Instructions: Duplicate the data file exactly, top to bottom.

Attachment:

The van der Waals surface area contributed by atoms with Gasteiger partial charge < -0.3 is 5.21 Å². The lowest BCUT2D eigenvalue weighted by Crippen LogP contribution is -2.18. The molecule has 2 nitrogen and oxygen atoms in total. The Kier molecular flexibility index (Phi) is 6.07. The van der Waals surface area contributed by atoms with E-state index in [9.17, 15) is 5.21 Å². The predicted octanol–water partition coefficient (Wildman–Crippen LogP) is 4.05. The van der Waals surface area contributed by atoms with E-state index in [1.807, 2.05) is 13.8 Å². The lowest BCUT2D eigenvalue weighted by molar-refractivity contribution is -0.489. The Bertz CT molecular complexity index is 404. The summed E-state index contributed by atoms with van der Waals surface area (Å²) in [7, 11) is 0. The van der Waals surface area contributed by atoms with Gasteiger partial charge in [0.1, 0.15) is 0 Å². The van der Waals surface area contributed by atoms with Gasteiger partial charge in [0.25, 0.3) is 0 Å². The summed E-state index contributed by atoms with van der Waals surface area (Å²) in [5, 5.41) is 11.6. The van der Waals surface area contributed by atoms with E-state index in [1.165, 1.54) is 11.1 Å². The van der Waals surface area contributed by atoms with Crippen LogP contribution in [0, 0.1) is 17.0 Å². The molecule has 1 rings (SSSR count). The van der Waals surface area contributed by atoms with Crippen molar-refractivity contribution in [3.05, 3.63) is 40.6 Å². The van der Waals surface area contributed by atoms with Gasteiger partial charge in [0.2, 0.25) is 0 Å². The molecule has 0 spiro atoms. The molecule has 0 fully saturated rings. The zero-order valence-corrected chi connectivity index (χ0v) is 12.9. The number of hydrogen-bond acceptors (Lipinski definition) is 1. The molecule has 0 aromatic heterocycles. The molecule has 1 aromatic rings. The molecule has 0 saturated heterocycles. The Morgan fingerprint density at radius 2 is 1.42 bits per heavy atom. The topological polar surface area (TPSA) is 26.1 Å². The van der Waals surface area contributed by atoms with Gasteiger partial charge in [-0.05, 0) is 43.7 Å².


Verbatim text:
The van der Waals surface area contributed by atoms with Gasteiger partial charge < -0.3 is 5.21 Å². The lowest BCUT2D eigenvalue weighted by Crippen LogP contribution is -2.18. The molecule has 2 nitrogen and oxygen atoms in total. The Kier molecular flexibility index (Phi) is 6.07. The van der Waals surface area contributed by atoms with E-state index in [9.17, 15) is 5.21 Å². The predicted octanol–water partition coefficient (Wildman–Crippen LogP) is 4.05. The van der Waals surface area contributed by atoms with E-state index in [1.807, 2.05) is 13.8 Å². The lowest BCUT2D eigenvalue weighted by molar-refractivity contribution is -0.489. The Bertz CT molecular complexity index is 404. The summed E-state index contributed by atoms with van der Waals surface area (Å²) in [7, 11) is 0. The van der Waals surface area contributed by atoms with Gasteiger partial charge in [0.1, 0.15) is 0 Å². The van der Waals surface area contributed by atoms with Gasteiger partial charge in [0.25, 0.3) is 0 Å². The summed E-state index contributed by atoms with van der Waals surface area (Å²) in [5, 5.41) is 11.6. The van der Waals surface area contributed by atoms with E-state index in [1.165, 1.54) is 11.1 Å². The van der Waals surface area contributed by atoms with Crippen LogP contribution in [0, 0.1) is 17.0 Å². The molecule has 1 rings (SSSR count). The van der Waals surface area contributed by atoms with Crippen molar-refractivity contribution in [3.05, 3.63) is 40.6 Å². The van der Waals surface area contributed by atoms with Gasteiger partial charge in [0.2, 0.25) is 0 Å². The molecule has 0 spiro atoms. The molecule has 0 fully saturated rings. The zero-order valence-corrected chi connectivity index (χ0v) is 12.9. The number of hydrogen-bond acceptors (Lipinski definition) is 1. The molecule has 0 aromatic heterocycles. The molecule has 1 aromatic rings. The molecule has 0 saturated heterocycles. The Morgan fingerprint density at radius 2 is 1.42 bits per heavy atom. The topological polar surface area (TPSA) is 26.1 Å². The van der Waals surface area contributed by atoms with Gasteiger partial charge in [-0.05, 0) is 43.7 Å².